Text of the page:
A lesser known injury after a car accident is the development of vehophobia. Vehophobia is the medical word for a serious and unrelenting fear of driving, to the extent that it interferes with one’s quality of life. This uncommon problem is real and it’s devastating. 

From a clinical standpoint, a fear of driving after a car crash is a type of Post-Traumatic Stress Disorder (PTSD). Traumas like child sexual abuse or dog bites give rise to PTSD. 

Why the Fear of Driving Remains

Depending on a person’s particular constitution, there could be many reasons the fear of driving remains. Among sufferers of vehophobia, similar thoughts have been reported. A few of these thoughts include:

  • Even thinking of driving is paralyzing. A common feeling is debilitating anxiety at the mere thought of driving.
  • Overwhelming fear of another accident.This fear could even lead to irrational potential fears of other accidents.
  • Fear of suffering a panic attack while driving. One reasonable fear is that of a panic attack while driving. If judgment is impaired as a result of suffering a panic attack, the vehophobe may in fact be involved in another accident. 
  • Fear of hurting others. Whether a stranger, passengers, or their family, vehophobes often fear they will hurt or kill someone else while driving.

It can be impossible to push these thoughts from the mind, despite every conscious effort. These terrible experiences can be compared to a panic attack or severe anxiety disorder.

A major concern is how suffering from vehophobia can severely restrict one’s daily life. Most people could not think about life without the ability to drive and use our cars often. Imagine being unable to grab a friend from the airport, take soup to a sick parent, or bring your kids to the park. Thankfully, treatments for vehophobia have been developed.

Vehophobia is recognized and accepted across the healthcare, safety, and personal injury communities. Research has been conducted to learn effective ways to help people overcome a fear of driving. Next are some legitimate, doable methods that can help car crash victims get on the road again. 

Psychological Therapy

Talk therapy, also called psychotherapy, is a traditional treatment for mental and emotional disorders. It equips victims with the skills to manage symptoms so they can do more and feel better. More than one type of talk therapy can be used to treat vehophobia, either separately or in conjunction with another type.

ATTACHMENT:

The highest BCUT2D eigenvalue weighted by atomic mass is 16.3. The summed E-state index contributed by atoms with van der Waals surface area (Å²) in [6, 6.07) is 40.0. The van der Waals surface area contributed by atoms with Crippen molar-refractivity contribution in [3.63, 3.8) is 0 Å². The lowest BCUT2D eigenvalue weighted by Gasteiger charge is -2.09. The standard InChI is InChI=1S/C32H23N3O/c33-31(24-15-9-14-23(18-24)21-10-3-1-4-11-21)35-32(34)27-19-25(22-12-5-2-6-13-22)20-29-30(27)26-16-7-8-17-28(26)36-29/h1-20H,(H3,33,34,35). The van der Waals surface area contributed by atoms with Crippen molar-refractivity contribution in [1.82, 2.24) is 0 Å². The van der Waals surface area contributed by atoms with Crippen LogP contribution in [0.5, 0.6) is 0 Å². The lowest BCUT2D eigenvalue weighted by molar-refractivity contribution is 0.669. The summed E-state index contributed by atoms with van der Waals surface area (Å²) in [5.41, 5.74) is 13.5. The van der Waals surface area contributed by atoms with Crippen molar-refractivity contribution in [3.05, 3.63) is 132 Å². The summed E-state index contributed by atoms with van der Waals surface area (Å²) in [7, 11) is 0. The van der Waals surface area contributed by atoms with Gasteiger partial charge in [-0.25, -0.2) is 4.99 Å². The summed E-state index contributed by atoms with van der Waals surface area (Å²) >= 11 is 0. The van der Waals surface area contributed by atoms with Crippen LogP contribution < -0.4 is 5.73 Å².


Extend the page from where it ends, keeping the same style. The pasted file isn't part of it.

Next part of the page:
When combined with the appropriate medication, talk therapy can be more effective. To alleviate extreme anxiety, medication is sometimes required. Along with the therapies described below, anxiety-alleviating medications are often used. 

Cognitive behavioral therapy (CBT)

To identify the thinking and behavior patterns causing dysfunction, therapists help vehophobes use cognitive behavioral therapy (CBT). Using CBT, people can change their patterns of thinking and switch to more desirable thoughts and acts. 

Role-playing or practice between a therapist and client allows the client to practice the thought-changing skills. As it relates to their perceived danger of driving, vehophobes can use CBT to change those distorted thought patterns. Instead, they can switch to more reasonable thoughts about the true dangers of driving. 

Prolonged exposure therapy (PE)

One subset of CBT is prolonged exposure (PE) therapy. In prolonged exposure therapy, patients take small steps to change their trauma-related memories, and feelings. 

PE starts with the vehophobe recalling the traumatic experience. Next, PE requires the patient to experience the traumatic event again. They eventually re-process the experience by recalling the memory and re-experiencing the fear. 

There are two kinds of PE: imaginal exposure and in vivo exposure. In the first, the patient is guided by the therapist to give a detailed description of the event in the present tense.

During the imaginal exposure narrative, the patient is recorded. Between sessions, the patient is expected to listen to their recollection of the event and process the emotions. Back in therapy sessions, the therapist and the patient discuss the emotions invoked by the imaginal exposure. With the help of the therapist, the patient processes these emotions. 

With in vivo exposure, the patient confronts their traumatic trigger outside of the therapist’s office. Together, the therapist and patient brainstorm the potential triggers and environments that stimulate fear. 

After they decide on which triggers will be confronted, they develop a plan for the patient to use between sessions. In a step-by-step way, the patient develops the skills to cope with triggers. 

Defensive Driving Classes

Defensive driving classes can sometimes help overcome driving-related PTSD. Drivers learn skills to defend against their fears in defensive driving courses. Courses can help drivers feel more in-control and have greater confidence in their own driving skills.